“Your resignation has been received and approved. Enjoy your spring break!”
It felt very similar to when I received a Citizenship Award in first grade. I remember pushing myself as a young student, doing my very best at my level while also most definitely following the rules.
One day my teacher presented me with an 8.5 x 11 page that was fresh off the dot matrix printer.
I guess I had done something good. Did I make much of an impact?
Somehow the signatures on my official resignation document from HR left me with the same feelings and wonderings.
After 17 years, I am leaving the classroom as a public school elementary school teacher. Sticking it out for about 10+ more quickly became a mentally unhealthy option and continued to grow more unsettling as the 2021-2022 school year went on.
Limited alternatives and finding a job that would replace my income at this point has also been a risky and stressful choice. But I did it. My new role in the fall will be Credentialed Teacher for a homeschool charter.
The benefits and perks of this decision far exceed my Citizenship Award from 1986.
I will no longer be responsible for keeping 25+ young children safe, happy, and learning within the four walls of a classroom for the greater part of the day.
Navigating up to the minute decisions that potentially derail a whole day of instruction within the confines of an ever-changing schedule and fragile school climate will no longer be on my to do list.
Pressure from parents in the small town in which I also reside will no longer impact the already blurred lines of my personal life.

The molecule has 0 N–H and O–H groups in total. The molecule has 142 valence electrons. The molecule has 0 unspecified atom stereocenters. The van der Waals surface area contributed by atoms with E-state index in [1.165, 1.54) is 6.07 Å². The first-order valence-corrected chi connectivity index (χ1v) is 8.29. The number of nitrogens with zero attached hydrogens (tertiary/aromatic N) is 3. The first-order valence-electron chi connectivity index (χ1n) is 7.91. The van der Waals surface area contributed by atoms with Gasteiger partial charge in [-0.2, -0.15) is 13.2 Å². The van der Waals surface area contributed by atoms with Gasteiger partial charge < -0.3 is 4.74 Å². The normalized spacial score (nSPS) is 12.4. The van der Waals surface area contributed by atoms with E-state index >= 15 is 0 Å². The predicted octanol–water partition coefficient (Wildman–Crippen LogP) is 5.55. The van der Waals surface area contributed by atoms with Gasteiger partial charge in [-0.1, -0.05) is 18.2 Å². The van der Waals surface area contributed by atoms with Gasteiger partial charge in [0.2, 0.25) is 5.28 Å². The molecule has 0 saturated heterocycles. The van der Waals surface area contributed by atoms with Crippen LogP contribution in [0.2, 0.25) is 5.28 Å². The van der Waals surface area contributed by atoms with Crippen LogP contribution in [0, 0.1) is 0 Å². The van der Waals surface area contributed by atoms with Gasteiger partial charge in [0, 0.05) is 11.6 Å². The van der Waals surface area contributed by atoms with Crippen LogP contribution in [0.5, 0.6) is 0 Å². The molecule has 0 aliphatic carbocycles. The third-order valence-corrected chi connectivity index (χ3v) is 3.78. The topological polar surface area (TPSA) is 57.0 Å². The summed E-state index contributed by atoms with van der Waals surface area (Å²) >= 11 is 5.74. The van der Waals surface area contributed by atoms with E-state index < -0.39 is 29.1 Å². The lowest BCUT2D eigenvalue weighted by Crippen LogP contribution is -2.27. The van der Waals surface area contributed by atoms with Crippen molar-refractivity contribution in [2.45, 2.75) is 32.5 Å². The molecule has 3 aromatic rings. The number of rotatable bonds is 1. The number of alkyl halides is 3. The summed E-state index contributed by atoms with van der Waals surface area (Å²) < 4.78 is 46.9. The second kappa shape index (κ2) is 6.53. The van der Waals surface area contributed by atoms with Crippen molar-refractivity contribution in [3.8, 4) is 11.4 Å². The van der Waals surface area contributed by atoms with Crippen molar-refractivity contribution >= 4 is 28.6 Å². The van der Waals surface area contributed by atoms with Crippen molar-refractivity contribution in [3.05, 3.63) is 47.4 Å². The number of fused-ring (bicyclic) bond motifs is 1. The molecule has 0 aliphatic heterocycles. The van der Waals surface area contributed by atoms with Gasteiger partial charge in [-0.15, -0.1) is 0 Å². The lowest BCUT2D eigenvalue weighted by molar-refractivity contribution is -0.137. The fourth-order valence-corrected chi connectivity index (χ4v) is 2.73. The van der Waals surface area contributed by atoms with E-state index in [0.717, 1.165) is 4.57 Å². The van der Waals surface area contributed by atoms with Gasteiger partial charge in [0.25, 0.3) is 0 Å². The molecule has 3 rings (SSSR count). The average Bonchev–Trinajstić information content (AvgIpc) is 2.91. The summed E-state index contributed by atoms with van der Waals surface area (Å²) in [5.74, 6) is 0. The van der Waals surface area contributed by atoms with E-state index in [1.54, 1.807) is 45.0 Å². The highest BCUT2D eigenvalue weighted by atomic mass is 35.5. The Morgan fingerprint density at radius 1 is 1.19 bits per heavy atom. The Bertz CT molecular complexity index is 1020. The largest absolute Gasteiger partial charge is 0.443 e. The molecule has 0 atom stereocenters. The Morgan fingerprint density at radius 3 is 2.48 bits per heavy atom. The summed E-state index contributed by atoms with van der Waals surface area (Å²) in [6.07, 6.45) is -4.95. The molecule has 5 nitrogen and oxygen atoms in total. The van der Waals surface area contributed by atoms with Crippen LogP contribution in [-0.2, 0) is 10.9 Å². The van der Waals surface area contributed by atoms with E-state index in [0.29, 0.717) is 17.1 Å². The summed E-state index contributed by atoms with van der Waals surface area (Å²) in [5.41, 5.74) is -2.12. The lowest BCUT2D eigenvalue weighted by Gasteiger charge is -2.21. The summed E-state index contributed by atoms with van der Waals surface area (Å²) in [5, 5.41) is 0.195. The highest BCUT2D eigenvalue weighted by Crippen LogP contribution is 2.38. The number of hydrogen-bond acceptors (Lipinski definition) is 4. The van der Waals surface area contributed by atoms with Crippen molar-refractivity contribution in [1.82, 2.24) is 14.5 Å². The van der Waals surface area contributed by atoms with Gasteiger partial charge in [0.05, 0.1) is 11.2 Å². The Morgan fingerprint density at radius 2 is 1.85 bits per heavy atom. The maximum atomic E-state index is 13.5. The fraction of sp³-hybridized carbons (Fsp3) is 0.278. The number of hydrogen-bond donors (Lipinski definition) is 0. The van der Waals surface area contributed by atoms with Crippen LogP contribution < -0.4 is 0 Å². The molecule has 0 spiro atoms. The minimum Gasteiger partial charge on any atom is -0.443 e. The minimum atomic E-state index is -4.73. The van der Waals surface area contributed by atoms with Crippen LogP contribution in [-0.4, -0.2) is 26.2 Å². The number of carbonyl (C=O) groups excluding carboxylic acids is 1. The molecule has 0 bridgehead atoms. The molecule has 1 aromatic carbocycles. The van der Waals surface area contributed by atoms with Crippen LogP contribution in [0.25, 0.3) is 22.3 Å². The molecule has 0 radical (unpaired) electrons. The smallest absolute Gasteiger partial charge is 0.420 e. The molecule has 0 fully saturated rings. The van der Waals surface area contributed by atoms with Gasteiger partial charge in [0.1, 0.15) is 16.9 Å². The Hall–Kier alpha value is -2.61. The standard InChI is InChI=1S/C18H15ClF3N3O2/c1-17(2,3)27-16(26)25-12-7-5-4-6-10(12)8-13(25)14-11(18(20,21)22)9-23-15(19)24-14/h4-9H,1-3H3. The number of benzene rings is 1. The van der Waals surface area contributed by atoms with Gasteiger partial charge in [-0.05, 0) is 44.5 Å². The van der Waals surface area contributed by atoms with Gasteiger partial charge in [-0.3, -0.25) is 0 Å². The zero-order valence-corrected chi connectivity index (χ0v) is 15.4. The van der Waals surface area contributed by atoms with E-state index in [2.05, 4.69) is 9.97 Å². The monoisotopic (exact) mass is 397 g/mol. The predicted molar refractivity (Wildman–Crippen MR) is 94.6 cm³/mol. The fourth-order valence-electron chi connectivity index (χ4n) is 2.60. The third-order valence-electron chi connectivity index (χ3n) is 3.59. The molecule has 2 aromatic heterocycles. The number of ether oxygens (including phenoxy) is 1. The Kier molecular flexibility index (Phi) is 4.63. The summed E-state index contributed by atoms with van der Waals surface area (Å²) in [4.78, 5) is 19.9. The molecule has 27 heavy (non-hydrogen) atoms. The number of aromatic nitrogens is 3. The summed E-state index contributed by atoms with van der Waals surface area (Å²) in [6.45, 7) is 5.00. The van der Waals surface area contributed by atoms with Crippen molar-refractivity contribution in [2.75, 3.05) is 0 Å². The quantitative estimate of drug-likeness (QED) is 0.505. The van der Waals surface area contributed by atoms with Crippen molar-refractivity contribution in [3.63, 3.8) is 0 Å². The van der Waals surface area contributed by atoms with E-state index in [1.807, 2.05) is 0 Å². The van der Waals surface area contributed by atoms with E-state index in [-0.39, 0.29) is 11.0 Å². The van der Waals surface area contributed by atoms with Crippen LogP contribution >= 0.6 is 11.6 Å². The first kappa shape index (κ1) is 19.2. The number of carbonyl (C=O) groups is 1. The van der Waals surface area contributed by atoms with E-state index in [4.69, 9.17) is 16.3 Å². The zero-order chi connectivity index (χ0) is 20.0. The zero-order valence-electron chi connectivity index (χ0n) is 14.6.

My job as executive producer of a live daily show featuring social-emotional learning, an unnerving safety plan that was on a loop in my mind everyday, similar to that of the videos shown before taking flight on an aircraft in case there’s a crash will soon be over.
And academics? Anything that could be effectively “covered” while putting out all the little fires in between was a rare victory.
No more exposure to mixed messages and inconsistent support from administration that has become part of school climate and culture, invisibly swirling around through the halls.
Injustice and questionable policy resonates with and haunts many teachers, along with the mental collective trauma of teaching through a pandemic; preventing Covid, living with it, and fighting to get sick days back because of it.
I have internalized a lot. I had no choice but to take action after realizing my worth in all of this.
In addition to seeking professional help via therapy, which is at the top of my to do list, I’ve cried and hugged colleagues and friends, sharing my truth, and I have taken the time to enjoy learning spaces with my students within our classroom community for the last time.
No regrets. Just realization and an official resignation.